Just as the media were looking for any signs of Vince Cable moving against Nick Clegg this week, so when we come to the Tory conference, there will be an even greater focus on Boris Johnson’s positioning vis a vis David Cameron.
Boris, and the possibility of him being the next Tory leader and PM, is definitely ‘out there’ as a prospect. In the past two days, at two post speech q and as, in both I was asked about that very possibility. It would have been interesting for the Boris media pack to have been there. Because before saying what I thought, I asked the audience what they thought. First, I asked for a show of hands in answer to the question ‘Who, a year ago, would have found the notion of Boris Johnson as PM a totally ludicrous proposition?’ At both the British Soft Drinks Association earlier in the week, and last night at the Women In Advertising and Communication London dinner, a sea of hands went up. At a rough guess, more than nine out of ten.
I then asked them to raise their hands if they still found it a ludicrous proposition, after his emergence into a bigger and more positive profile post Olympics. I was expecting a much smaller share of the hands to go up. But at the BDSA, I reckon eight out ten put their hands up, and at WACL, maybe 75 per cent.
This is not scientific but it does indicate the Boris appeal is as much about celebrity, comedy and size of character as it is about any real sense he could lead the country, no matter how badly the current leader is doing. Indeed, one questioner asked what does it say about Britain that we are even talking about him in those terms?
Remember too that both these events were in London. I suspect that outside the South East, the appeal is not as great, and the ludicrousness of the proposition factor greater. None of which will stop the media juggernaut around him chugging on. For my part, I would have said a year ago that it was impossible. I am now in the ‘unlikely but not impossible’ category. The possibility stems from his profile, seeming popularity and positivity. Apologies for all those Ps.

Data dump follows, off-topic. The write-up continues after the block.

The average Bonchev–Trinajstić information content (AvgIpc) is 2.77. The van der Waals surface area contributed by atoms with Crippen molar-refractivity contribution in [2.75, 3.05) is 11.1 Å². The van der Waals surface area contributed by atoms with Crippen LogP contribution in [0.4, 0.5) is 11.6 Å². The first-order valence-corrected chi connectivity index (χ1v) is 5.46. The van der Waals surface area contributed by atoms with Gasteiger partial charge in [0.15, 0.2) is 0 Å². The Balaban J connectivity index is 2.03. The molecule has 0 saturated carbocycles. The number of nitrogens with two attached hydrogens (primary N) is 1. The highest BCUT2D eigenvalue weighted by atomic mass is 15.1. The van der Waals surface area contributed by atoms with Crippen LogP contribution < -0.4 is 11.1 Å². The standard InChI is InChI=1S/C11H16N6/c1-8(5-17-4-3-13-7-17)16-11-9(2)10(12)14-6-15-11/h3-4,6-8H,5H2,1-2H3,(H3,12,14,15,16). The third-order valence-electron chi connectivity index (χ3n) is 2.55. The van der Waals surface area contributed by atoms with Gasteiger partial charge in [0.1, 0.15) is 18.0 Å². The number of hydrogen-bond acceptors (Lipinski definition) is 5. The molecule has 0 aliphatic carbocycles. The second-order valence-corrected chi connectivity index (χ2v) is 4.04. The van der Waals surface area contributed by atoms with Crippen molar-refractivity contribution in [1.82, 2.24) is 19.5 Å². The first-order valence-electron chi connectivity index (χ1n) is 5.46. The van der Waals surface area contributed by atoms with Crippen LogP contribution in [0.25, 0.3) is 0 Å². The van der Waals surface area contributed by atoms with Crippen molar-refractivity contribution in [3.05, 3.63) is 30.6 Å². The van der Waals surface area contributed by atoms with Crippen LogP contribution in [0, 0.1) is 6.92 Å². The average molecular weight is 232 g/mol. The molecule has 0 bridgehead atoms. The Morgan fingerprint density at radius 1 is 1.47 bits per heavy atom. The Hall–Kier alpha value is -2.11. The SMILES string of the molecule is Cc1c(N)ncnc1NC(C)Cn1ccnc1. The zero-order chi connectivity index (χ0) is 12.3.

— Finally, many thanks to WACL for choosing MIND as their adopted charity, for allowing me to talk at length about the charity’s work and the Time to Change campaign, and for buying a copy of the Happy Depressive for the 350 guests. Some of the best creative minds in the country were in the room, and if only half a dozen of them decide to get involved in the campaign to change attitudes on mental health, that would make a difference. I hope they have done as I requested on getting to work, and taken a look at the Time to Change, MIND and Rethink Mental Illness websites.
Thanks too to Equinox, a London based charity helping drug addicts, alcoholics and the homeless who invited me earlier in the day to their Rocket to Recovery event. There were some amazing people telling inspiring stories of recovery. But so many of these services are under threat right now, as resources get tight and mental health goes to the back of the queue.